A Day in the Life of a Florist

Florist

Flowers have always fascinated Rini Harrington, so much so that she turned her back on her teaching career and decided to found her own flower shop. What started in a small garage is now the exquisite Stalk of the Town. Rini’s creative flower arrangements pop up all over the city, particularly at big corporate events such as the J&B Met. Flowers can change the entire atmosphere of an office, or a home, and Stalk of the Town’s mission is to invite smiles and stares at the beauty and marvel of flowers. As Rini and her team say, a few petals can go a long way. EduConnect chats to her about a typical day in her colourful, blossoming work.

  • What is a typical day in your life as a florist?
Time of Day Activity Comments
07:00h Wake up I usually have a coffee
08:00h Get to the shop and meet with the flowers suppliers who drop of fresh flowers every morning – unlike Joburg, Cape Town doesn’t have a fresh big flower market. We get fresh flowers, because we don’t believe in keeping flowers in fridges (many florists do)
09:00h Start doing flowers, attend to customers who come in, arrange deliveries, other admin
10:00h Have some breakfast (This is always on the run and sometimes happens… and sometimes doesn’t!) We drink tea throughout the day whenever we feel like it
12:00h Start making flower arrangements for orders that came through the website Sometimes last-minute orders come through during the day
14:00h Do a function We also need to be ready to help out in case our drivers need help with deliveries, etc.
17:00h Close the shop We clean up everything nicely so it’s ready for the next day
18:00h Get home and relax from a long day at work Sometimes I’ll meet up with a friend for a glass of wine and light dinner
22:00h Go to sleep.
  • What do you love most about your job?

Creating. Having total free range when I make arrangements, especially when a client has a big budget. It’s quite challenging when there is a tiny budget, but then again, sometimes those challenges require creativity in specific.

  • What do you enjoy least?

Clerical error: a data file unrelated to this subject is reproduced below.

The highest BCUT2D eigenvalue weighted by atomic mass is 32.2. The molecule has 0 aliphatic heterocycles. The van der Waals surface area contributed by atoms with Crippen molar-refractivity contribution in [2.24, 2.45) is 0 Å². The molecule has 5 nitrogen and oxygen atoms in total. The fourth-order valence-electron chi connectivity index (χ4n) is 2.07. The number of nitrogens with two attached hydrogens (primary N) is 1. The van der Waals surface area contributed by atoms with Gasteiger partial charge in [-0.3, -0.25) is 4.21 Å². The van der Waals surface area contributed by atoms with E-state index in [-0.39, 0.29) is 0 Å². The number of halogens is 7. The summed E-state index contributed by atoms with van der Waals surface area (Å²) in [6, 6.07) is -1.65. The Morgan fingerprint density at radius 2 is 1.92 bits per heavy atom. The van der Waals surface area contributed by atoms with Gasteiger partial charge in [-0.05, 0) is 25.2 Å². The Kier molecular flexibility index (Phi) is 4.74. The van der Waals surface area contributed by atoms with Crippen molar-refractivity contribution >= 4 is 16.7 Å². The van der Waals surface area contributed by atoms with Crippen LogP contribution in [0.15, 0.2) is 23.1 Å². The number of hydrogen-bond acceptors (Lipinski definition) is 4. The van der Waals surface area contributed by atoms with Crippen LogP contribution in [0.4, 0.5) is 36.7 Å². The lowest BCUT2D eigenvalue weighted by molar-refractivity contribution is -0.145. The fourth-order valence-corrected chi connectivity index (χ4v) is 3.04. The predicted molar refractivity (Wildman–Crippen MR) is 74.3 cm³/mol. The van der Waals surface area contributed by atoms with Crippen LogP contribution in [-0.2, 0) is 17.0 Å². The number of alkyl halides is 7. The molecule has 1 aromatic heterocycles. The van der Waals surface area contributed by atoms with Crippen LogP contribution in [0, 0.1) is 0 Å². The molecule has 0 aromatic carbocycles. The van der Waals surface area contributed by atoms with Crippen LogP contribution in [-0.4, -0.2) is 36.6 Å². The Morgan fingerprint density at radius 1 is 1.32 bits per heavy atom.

Dealing with difficult customers. I generally prefer being behind the scenes.

I also don’t particularly like dealing with staff issues, and other tedious things that come along with owning your own business – from broken down delivery trucks to staff not showing up for work.

  • Do you need a qualification to be a florist, or to open a flower shop?

There aren’t many formal qualifications where you can study floristry or flower arrangement in South Africa. I think there are more opportunities overseas.

Having said this, you don’t need a qualification to be a florist. If you work for someone, they will surely have a specific way of doing things, so you will learn from them directly. They would, however, expect you to have a basic knowledge about plants and flowers.

The most important thing is to have a good sense about flowers and flower arrangement. You need a good feeling for colour, for shape, and for design. In my opinion, you’ve either got it or you don’t.

In the case of wanting to open your own shop, though, a qualification or good understanding of Business is very useful.

  • What did you study before becoming a florist?

I didn’t study anything formal with regards to flowers – I actually studied teaching, specialised in Special Ed. I taught for 2 years, and did a bunch of other stuff too, like being involved with teaching kids about road safety.

I also went overseas to aupair for a year near the border of Germany and the Netherlands. When I came back, I started with some studies again, but during that time, I began to get involved with interior decoration. I didn’t study it, I just did it in my own time. It had always been a passion and I have a knack for it.

  • Please tell us a bit more about the humble beginnings of Stalk of the Town.